Lately I’ve grown a bit too dependent on you, though. Because you never let me down and I know I can return to you when the need arises, I’ve become lazier. When I realize, from my spot in line at Checkout Lane 4, that I’ve forgotten something crucial for my dinner planned two nights away, I shrug and think to myself, “I’ll be back.” Most likely the very next day. Because I have four children who eat alarming amounts of food and I have a tendency to accidentally leave imperative ingredients off my lists. But you don’t judge. Your automatic doors open for me with a welcoming swish no matter how often I go through them. I’ll always find what I’m looking for when I roam your aisles.

Except for the time with the orzo. No orzo for days.

And there was that one time you stopped carrying the flour tortillas I like. The ones that have only have, like, 81, calories. But all was forgiven, because I asked you to bring them back and you did and now we’re okay.

I think we’re okay.

I mean, it’s not a huge deal, and I hate to bring it up, but I need to tell you about the grocery carts.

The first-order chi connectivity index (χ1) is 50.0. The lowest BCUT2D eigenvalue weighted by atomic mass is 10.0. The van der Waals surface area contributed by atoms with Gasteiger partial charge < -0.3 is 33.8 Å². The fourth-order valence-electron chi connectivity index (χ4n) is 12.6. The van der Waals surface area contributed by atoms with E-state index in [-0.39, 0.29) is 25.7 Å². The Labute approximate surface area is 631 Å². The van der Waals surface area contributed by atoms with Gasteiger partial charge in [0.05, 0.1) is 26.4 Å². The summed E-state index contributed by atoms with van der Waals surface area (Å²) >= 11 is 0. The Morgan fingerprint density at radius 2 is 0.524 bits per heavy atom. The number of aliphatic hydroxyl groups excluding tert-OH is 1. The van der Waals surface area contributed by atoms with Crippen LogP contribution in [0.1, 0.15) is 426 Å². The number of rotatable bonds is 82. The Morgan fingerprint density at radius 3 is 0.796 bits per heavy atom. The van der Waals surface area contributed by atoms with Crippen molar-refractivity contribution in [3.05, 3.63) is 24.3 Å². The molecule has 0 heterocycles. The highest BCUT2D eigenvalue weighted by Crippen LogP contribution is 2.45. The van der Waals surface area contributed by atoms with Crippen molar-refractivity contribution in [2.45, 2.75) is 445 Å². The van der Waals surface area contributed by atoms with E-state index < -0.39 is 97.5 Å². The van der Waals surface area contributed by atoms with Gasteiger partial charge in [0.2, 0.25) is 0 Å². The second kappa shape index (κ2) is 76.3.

Maybe it is a big deal. Maybe I’m trying to spare your feelings because I can usually count on you and I don’t want to rock the boat.

All right. I’ll just come out and say it.

I hate your mini shopping carts. I hate them. Normally I like things scaled to a smaller size, even little salad dressing bottles or tiny ears of baby corn, but your child-sized carts have got to go.

When I saw them the first time, I had no idea. I thought, “Oh, how cute. Mini carts. My kids will love them.”

Oh yes, they love them. They love them so much they fight over who gets to push one when we go grocery shopping. Have you ever SEEN a woman pushing a normal cart through a store, trailed by four children who are having a hard time keeping their hands to themselves and wandering off to various aisles? Picture that mildly chaotic scene and then add four metal vehicles of torture.

First, there aren’t always four carts available. So the kids fight over who gets the stragglers with the wonky wheels and missing flags. Other shoppers gawk and I try to find a fair way to divide them while the two youngest boys threaten to brawl in front of the onions.

Second, I have to divide all of my groceries evenly amongst all the carts so no one feels left out. And Jonah thinks that since he has his own cart he’s free to make his own food selections from the shelves, which means we end up with a variety of vinegars and narrowly-missed catastrophes of the broken-glass-jar kind.

Third, without fail, at least one child will get “too tired” to continue pushing his or her cart, which means it ends up abandoned in an aisle and I must put all of that cart’s food into my cart. Until the kids say that’s not fair and I have to redistribute it to their carts.